The Capital seems to be inching closer to becoming polio-free, with no cases reported during the past two years. The Pulse Polio Programme was initiated in the city 17 years ago in 1994, and the last four cases were reported in 2009.
However, the state health ministry is not taking any chance and will continue with its polio surveillance programme until the disease is eradicated from the country.
“It is an achievement that is a result of joint efforts of various agencies such as the Delhi government, Municipal Corporation of Delhi, New Delhi Municipal Council, etc.,” said Dr CM Khaneju, officer on special duty for Delhi’s Pulse Polio Programme.
The World Health Organisation certifies a country as polio-free after no cases of the disease are reported from there for at least three consecutive years. Last year, the only polio case in India was reported from West Bengal in January.
To check the virus presence, the Delhi government’s health department started a two-and-a-half-year-long proactive environment surveillance project in the city in January 2010. Under the programme, sewage samples are collected from nine key locations across the Capital.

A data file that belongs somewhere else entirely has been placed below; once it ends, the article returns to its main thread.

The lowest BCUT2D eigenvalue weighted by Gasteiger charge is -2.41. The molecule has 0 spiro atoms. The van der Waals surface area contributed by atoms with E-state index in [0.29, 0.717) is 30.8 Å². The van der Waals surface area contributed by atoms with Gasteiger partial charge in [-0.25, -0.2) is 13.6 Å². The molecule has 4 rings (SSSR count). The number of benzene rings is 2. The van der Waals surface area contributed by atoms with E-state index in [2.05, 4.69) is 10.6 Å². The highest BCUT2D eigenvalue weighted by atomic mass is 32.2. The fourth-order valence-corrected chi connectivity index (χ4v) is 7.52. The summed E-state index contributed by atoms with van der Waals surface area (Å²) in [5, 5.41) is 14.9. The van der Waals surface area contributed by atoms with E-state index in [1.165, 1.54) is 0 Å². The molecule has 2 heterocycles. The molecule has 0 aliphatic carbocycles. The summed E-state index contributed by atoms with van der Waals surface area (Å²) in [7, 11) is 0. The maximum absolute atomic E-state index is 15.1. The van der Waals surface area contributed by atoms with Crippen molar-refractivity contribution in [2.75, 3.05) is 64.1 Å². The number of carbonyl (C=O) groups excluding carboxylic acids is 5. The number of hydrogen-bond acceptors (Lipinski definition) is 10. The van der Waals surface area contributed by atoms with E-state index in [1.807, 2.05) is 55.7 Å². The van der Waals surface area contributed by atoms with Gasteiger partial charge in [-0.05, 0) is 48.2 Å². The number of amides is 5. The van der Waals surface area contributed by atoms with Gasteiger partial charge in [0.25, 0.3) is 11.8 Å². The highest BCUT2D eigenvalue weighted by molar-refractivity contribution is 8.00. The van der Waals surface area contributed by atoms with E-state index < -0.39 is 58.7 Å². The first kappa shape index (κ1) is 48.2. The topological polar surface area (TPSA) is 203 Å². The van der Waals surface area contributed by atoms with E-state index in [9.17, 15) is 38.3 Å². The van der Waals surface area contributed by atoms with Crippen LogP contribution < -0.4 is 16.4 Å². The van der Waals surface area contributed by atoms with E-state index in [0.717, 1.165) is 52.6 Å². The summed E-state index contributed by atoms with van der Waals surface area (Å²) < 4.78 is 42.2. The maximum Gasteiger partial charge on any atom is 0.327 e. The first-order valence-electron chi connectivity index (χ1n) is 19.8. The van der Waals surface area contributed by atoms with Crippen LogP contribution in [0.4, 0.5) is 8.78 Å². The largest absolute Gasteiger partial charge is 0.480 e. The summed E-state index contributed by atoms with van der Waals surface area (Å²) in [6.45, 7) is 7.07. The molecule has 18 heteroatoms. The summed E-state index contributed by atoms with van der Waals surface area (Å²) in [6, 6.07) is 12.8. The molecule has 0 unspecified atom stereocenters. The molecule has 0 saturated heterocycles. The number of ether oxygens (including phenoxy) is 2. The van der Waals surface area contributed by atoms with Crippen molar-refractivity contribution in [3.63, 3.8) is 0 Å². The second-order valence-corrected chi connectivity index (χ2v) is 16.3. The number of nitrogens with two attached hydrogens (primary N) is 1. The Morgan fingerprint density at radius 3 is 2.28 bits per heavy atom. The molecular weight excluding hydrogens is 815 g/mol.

“The virus was found in a few samples, so we started a selective intensive approach towards immunising all children below five years of age and sanitation improvement in and around those areas,” said Dr Khaneju.
The migrant population in Delhi makes continuation of the polio surveillance programme imperative. Ninety-five per cent cases in last 10 years are linked with migrants.
“Our aim is to ensure no parent has to travel more than 500 metres for vaccination. Nearly 25 lakh children are vaccinated in each phase. Add to it about 3.5 lakh children that are born every year in the city. Our teams also keep a check at railway and bus stations,” said Dr AK Walia, state health minister.